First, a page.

Post-pandemic demands by workers for better wages and working conditions have led profit-obsessed employers to seek other sources of labor, rather than simply paying workers what they deserve.


(Child coal miners in West Virginia in 1908. Photograph by Lewis Hine)

Nearly 120 years ago, during the great Muckraking era in journalism, poet and teacher Edwin Markham raged in Cosmopolitan magazine against the child labor practices of the day. “An army of one million seven hundred thousand children are at work in our `land of the free’ … many of them working their ten or fourteen hours by day or by night, with only a miserable dime for a wage!”


Both the robber barons and the preachers of the day defended the practice of sending children off to “the ogre scream of the factory whistle” where they worked so hard that at night “they fall asleep with the food unswallowed in the mouth.” Many of these children were young daughters of the South, sweating away their childhood in textile mills and subsceptible to the desires of their overseers if they happened “to be cursed with a little beauty.”


Markham’s public outrage helped spark widespread condemnation of child labor and passage of laws that largely eliminated it—for a time.


In a land where the 2nd amendment is more important than children


Between 2019 and 2021 the United States reported more than 1,700 mass shootings. Hundreds more came in 2022, and the numbers are climbing in 2023. Children are often the victims of these shootings, and schools are especially vulnerable.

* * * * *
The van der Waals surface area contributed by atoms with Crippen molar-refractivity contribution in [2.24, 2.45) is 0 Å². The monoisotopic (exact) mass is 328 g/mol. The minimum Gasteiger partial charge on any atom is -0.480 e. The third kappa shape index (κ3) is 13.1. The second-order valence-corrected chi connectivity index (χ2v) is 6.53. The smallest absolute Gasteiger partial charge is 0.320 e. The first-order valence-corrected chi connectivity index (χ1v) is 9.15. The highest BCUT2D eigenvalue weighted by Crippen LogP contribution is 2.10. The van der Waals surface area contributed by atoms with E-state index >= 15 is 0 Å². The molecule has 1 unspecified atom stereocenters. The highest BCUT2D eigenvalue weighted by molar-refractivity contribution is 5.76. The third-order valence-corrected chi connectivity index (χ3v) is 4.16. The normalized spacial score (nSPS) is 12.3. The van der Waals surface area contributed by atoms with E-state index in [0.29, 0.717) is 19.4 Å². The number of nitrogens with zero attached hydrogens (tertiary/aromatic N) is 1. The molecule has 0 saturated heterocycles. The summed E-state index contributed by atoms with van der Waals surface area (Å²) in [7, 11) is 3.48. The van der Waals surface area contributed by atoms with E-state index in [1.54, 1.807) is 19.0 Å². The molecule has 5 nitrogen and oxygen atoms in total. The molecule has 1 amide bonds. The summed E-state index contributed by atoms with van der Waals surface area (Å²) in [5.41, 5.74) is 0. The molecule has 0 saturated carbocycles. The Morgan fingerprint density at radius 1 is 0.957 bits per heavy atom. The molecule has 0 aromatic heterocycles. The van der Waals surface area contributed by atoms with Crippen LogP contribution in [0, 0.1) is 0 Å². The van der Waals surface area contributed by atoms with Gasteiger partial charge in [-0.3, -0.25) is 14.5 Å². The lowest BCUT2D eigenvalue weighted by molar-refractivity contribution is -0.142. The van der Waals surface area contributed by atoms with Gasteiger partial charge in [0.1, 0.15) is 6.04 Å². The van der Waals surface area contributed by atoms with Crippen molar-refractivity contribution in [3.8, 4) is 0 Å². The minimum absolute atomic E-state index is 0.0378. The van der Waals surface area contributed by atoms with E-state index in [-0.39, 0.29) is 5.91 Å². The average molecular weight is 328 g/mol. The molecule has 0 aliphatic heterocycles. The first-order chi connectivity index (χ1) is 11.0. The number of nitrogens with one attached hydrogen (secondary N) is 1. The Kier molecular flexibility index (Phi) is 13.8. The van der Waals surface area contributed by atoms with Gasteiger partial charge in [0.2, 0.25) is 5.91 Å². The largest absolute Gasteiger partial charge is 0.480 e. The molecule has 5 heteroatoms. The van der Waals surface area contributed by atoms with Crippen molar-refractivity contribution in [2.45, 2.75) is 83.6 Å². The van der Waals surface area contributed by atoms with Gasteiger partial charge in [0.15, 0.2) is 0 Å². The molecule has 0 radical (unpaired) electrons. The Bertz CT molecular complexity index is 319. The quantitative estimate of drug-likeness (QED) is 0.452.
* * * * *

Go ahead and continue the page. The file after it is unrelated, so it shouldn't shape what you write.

Last month thousands of students in the Nashville area walked out of their schools and  to the Tennessee State Capitol to protest the state’s lax gun laws in the wake of a March 27 shooting at the Covenant School, a private Christian school where police said 28-year-old Audrey Hale killed three children and three adults before being shot and killed.


Republican Governor Bill Lee pledged $155 million toward increased security at schools but he’s done nothing to repeal the 2021 statute he championed that allows 21-year-olds to carry handguns in public with no requirement for a permit. The state Legislature is considering a bill to lower the age to 18.


Meanwhile in Uvalde, Texas, mourners this month marked the one-year anniversary of the shooting at Robb Elementary School that left 19 children and two teachers dead. They also watched in despair as proposals to tighten gun laws in Texas floundered before the state Legislature.


 Their fellow mourners in Tennessee can understand their frustration. “We all want to live through high school,” Amy Goetzinger, 17, told the Chalkbeat Tennessee publication as she protested her state’s inability to make guns less accessible to potential murderers.


Drag queens and young children


Democrats and left-leaning liberals don’t get off the hook in the multi-faceted assault on children taking place in the United States.